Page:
Margaret Greville was the illegitimate daughter of a wealthy Edinburgh brewer, William McEwan, and a boarding-house landlady, Helen Anderson.  Her parents married when she was twenty-one and, carefully screening her origins, she rose without trace in English society to become the valued confidante of three kings, Edward VII, George V and George VI.  (The Prince of Wales, briefly King Edward VIII, thought her a “bore”, which she seems to have regarded as no great loss.)

A vital step in her ascent was her loving, childless marriage to Ronald Greville. They commissioned Charles Mewès and Arthur Davis, the architects of the Ritz Hotel, to redesign Polesden Lacey in 1906 but Ronald Greville died two years later.

As “Mrs Ronnie”, she entertained at Polesden Lacey and in London, travelled the world, and seemed to know almost everyone of significance in English high society.

Siân Evans’ biography, entitled Mrs Ronnie:  the society hostess who collected kings (National Trust 2013) shows how Margaret Greville used her father’s wealth and her husband’s status to impress the highest in the land.

She endeared herself to King Edward VII while he was still Prince of Wales:  she provided varied, interesting company, the standard of luxury to which he was accustomed, and consummate discretion:  “I don’t follow people into their bedrooms,” she said.  “It’s what they do outside them that’s important.”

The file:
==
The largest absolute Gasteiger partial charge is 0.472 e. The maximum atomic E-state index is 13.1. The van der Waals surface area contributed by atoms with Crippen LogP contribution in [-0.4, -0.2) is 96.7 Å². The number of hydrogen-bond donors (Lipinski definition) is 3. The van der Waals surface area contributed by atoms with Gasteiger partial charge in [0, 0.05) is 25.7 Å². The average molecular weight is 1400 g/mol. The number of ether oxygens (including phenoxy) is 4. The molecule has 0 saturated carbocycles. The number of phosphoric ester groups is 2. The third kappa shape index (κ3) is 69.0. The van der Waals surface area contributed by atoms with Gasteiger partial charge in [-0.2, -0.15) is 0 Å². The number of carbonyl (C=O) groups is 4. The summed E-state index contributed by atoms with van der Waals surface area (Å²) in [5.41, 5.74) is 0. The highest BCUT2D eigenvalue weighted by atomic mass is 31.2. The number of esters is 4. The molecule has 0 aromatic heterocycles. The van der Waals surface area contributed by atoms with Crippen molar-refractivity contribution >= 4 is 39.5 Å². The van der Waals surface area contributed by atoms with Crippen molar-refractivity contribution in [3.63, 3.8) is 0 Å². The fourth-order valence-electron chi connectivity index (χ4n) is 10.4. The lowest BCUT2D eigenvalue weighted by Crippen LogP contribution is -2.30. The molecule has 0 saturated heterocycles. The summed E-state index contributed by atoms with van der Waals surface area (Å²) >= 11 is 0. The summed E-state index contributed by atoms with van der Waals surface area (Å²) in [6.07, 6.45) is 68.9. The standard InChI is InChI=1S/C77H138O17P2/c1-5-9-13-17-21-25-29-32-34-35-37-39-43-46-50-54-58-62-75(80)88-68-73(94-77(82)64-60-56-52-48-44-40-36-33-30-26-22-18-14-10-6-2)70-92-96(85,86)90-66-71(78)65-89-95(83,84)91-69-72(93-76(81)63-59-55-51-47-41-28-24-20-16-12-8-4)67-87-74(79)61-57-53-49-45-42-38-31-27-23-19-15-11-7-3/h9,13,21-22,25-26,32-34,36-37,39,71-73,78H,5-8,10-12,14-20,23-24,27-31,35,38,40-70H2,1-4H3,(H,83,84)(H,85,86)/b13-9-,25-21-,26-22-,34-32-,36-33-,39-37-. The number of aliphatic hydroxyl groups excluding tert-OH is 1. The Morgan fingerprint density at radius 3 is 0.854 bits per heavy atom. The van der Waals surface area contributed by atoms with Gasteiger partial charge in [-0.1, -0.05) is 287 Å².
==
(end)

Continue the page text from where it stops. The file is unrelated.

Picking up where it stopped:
After her father’s death in 1913, recognising that she had no family member to whom she could bequeath her substantial wealth, she intimated to King George V and Queen Mary that she would leave her estate to one of their descendants, with a presumption that it should go to their second son, then known as Prince Albert.

This may indicate why the prince brought his bride to Polesden Lacey for part of their honeymoon in 1923:  the thought may have crossed their royal minds that one day all this would be theirs.

Mrs Ronnie lived until 1942, sitting through the Blitz in her penthouse at the Dorchester, teasing her friends who cowered in the basement.  She was buried in the garden at Polesden Lacey near to the house.